In this editorial, the Christian Century articulates a middle-ground approach on abortion that I find largely persuasive:
Over the years, mainline Protestants have expressed their own reservations and qualifications. The Presbyterian Church (U.S.A.), for example, declared that “the strong Christian presumption is that . . . all life is precious to God [and so] we are to preserve and protect it.” Therefore “abortion ought to be an option of last resort.” Voicing a similar position, the Evangelical Lutheran Church in America urged the church to “seek to reduce the need to turn to abortion as the answer to unintended pregnancies.” Churches that backed legalization did not want abortion to be a routine means of birth control.
On those Christian grounds, it is good news that abortion rates in the United States dropped 5 percent in 2009 (the latest year of reporting) to the lowest rate in 40 years—15 abortions per 1,000 women of childbearing age. Rates have generally trended downward since 1981, when they peaked at 29. Health officials attribute the recent drop to more widespread use of contraception, especially by teens, and the use of more effective types of contraception.
U.S. abortion rates remain high, however, compared to other countries where abortion is legal. In Belgium and Germany the rates are below 10 per 1,000 women, and in the Netherlands, where abortion is freely available up to 21 weeks, the rate is 5, the lowest in the world. The Dutch have achieved that low rate through widespread education about family planning and easy access to contraception and by inculcating a general understanding that abortion is an irresponsible means of birth control.
The editorial concludes that this “nuanced position on abortion may not bring people to the barricades, but it points to a coherent, responsible policy.”
I think this is basically right, but it’s worth noting how this differs from the more absolutist pro-life position found among conservative Catholics and evangelicals. If you believe that abortion is morally comparable to killing babies, then nothing short of legal prohibition really makes sense. That’s why there’s a certain logic to not making exceptions even in the case of rape: why should an innocent child be killed because of the crimes of its father?
But the position sketched by the Century rests on a different view of of the value of pre-natal life–though one that also differs from a pro-choice position that assigns zero value to it. (I doubt this view is as widespread among pro-choicers as pro-lifers sometimes seem to think, but there probably are people who hold it.)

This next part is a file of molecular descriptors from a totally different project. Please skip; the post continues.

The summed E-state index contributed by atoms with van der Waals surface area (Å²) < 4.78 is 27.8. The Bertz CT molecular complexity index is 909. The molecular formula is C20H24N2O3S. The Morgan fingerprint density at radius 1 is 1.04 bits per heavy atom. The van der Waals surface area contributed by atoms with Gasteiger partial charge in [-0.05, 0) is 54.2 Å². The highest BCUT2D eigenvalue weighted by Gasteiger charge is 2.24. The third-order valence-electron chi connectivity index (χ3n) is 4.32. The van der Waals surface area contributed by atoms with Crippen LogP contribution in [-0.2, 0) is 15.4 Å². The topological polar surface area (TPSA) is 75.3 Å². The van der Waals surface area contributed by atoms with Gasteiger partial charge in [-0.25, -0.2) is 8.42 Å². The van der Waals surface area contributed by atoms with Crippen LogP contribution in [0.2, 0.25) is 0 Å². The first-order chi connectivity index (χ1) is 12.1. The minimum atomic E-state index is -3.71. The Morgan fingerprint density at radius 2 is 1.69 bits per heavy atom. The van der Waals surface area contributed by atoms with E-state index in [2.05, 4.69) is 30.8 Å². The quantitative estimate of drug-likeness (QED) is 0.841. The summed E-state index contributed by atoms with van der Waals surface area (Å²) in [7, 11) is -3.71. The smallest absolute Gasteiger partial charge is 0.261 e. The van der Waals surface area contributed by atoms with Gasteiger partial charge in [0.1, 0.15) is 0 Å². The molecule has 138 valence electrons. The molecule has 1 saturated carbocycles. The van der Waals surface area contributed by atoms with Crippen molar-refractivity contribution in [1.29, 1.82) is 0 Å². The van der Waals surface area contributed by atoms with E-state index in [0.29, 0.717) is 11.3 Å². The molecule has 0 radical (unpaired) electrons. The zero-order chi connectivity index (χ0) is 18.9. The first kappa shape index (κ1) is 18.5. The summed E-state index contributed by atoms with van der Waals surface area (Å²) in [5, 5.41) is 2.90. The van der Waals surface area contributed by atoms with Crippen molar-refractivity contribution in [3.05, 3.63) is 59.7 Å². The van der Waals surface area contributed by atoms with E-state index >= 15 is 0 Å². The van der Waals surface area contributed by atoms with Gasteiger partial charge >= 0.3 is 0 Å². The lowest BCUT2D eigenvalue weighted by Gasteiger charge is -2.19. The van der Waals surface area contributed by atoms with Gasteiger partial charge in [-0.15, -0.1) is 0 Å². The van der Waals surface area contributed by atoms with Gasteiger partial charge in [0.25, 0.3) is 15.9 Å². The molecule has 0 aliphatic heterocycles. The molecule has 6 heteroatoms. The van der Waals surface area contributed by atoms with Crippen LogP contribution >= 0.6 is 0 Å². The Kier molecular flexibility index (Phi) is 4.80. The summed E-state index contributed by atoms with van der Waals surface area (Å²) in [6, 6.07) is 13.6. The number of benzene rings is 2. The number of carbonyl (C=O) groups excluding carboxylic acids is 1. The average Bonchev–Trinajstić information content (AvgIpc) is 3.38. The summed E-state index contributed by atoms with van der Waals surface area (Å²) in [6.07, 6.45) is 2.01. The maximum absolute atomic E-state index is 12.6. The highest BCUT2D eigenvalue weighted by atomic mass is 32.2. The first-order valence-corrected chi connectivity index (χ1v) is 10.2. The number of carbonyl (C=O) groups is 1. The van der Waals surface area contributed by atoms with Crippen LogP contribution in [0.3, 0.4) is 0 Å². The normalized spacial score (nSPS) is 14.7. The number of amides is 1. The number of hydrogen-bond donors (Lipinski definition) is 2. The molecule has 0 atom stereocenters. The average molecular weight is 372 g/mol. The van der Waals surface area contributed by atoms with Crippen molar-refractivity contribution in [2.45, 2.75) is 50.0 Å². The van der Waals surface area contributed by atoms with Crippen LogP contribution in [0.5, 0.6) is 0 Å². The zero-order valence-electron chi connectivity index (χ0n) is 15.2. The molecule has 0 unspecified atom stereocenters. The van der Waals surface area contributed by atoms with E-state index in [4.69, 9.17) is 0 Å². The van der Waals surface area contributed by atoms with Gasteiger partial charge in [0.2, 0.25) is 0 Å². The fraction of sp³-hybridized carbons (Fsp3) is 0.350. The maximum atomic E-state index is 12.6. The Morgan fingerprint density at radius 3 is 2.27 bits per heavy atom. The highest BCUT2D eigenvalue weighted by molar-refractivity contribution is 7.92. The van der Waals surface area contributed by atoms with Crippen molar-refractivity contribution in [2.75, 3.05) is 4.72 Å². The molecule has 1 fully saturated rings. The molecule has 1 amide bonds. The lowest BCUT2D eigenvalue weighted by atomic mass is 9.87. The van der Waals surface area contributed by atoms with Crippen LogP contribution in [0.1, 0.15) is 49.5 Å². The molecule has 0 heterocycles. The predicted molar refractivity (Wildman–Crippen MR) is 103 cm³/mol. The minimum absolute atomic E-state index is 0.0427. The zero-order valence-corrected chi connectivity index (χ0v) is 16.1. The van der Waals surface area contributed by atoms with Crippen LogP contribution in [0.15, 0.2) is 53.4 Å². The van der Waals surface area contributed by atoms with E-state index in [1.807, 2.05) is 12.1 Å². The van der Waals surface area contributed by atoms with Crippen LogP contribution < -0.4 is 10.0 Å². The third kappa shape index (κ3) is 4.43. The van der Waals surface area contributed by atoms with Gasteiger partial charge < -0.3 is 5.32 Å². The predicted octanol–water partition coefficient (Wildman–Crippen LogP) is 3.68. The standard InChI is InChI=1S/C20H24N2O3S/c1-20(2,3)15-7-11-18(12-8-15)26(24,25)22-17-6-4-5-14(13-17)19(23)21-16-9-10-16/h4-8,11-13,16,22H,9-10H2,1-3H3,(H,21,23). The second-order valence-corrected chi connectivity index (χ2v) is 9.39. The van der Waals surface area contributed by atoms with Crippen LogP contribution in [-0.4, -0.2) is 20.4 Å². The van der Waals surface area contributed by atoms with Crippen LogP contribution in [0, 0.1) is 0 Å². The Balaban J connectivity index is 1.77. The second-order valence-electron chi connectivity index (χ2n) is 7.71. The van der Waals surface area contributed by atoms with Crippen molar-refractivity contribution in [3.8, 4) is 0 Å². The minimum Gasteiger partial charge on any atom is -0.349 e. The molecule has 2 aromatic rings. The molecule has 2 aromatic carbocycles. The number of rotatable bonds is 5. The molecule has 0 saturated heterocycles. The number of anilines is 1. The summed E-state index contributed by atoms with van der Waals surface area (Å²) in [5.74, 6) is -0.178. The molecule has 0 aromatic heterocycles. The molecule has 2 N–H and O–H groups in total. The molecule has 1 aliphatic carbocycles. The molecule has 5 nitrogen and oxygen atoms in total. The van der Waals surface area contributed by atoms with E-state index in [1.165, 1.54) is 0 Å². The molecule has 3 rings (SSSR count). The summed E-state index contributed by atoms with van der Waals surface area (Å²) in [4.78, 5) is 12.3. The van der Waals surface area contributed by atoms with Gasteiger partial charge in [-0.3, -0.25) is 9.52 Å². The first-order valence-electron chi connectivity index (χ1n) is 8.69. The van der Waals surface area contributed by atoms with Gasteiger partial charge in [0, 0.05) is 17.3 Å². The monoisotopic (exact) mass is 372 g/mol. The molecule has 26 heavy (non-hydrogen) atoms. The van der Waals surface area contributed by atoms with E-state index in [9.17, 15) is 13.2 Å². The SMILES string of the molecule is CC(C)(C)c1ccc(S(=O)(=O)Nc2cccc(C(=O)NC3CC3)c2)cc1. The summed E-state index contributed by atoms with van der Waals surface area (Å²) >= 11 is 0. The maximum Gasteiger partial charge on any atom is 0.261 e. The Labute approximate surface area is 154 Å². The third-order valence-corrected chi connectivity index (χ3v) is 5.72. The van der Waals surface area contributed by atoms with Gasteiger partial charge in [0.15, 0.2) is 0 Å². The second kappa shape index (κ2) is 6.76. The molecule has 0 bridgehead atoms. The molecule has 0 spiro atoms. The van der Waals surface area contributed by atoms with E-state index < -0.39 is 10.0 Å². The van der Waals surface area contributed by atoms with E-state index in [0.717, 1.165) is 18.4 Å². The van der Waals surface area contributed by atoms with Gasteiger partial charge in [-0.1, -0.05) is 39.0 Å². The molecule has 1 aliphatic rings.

What this more moderate view presupposes is that pre-natal life has value, but that its value is not equivalent to the value of a newborn baby (or a 2-year old, a 5-year old, an adult, etc.). Moreover, it generally presupposes that this value increases as the pregnancy progresses: a very early abortion is less serious, morally speaking, than a very late-term one. To say, as the PC(USA) does, that “all life is precious to God [and so] we are to preserve and protect it” seems to allow for these kinds of distinctions.
I think that this kind of “gradualist” position makes sense of many people’s common moral intuitions. Most parents or would-be parents, I think, would say that a miscarriage at a very early stage of pregnancy would be a less grievous blow than one at, say, 7 or 8 months, much less the death of a newborn or older child. In other words, we generally act like the embryo or fetus is not, morally speaking, a fully realized person. Or to take another thought experiment: if you could save either a Petri dish full of fertilized embryos or a single child from a burning building, wouldn’t the right choice clearly be to save the child?
Now, just because many people have these intuitions doesn’t mean they’re right. And one problem that has always bedeviled the gradualist view is that it’s hard to draw bright lines demarcating the various stages of fetal moral considerability. By contrast, the hard-core pro-life view can point to such a bright line, namely conception. (Though even this is a bit fuzzier than people sometimes think: does it refer to fertilization? Implantation? The appearance of the “primitive streak” that determines whether an embryo will develop into one or two distinct beings?)
In my view, the clarity that comes from drawing such bright lines is purchased at too high a price if it requires treating a newly fertilized embryo as morally indistinguishable from a baby. It seems to me undeniable that nascent human life has value, but also that its value is less than that of a baby or child. Given this, a policy that places some value on fetal life while also recognizing that importance of women’s bodily autonomy makes sense and would aim at the “safe, legal, and rare” regime the Century recommends.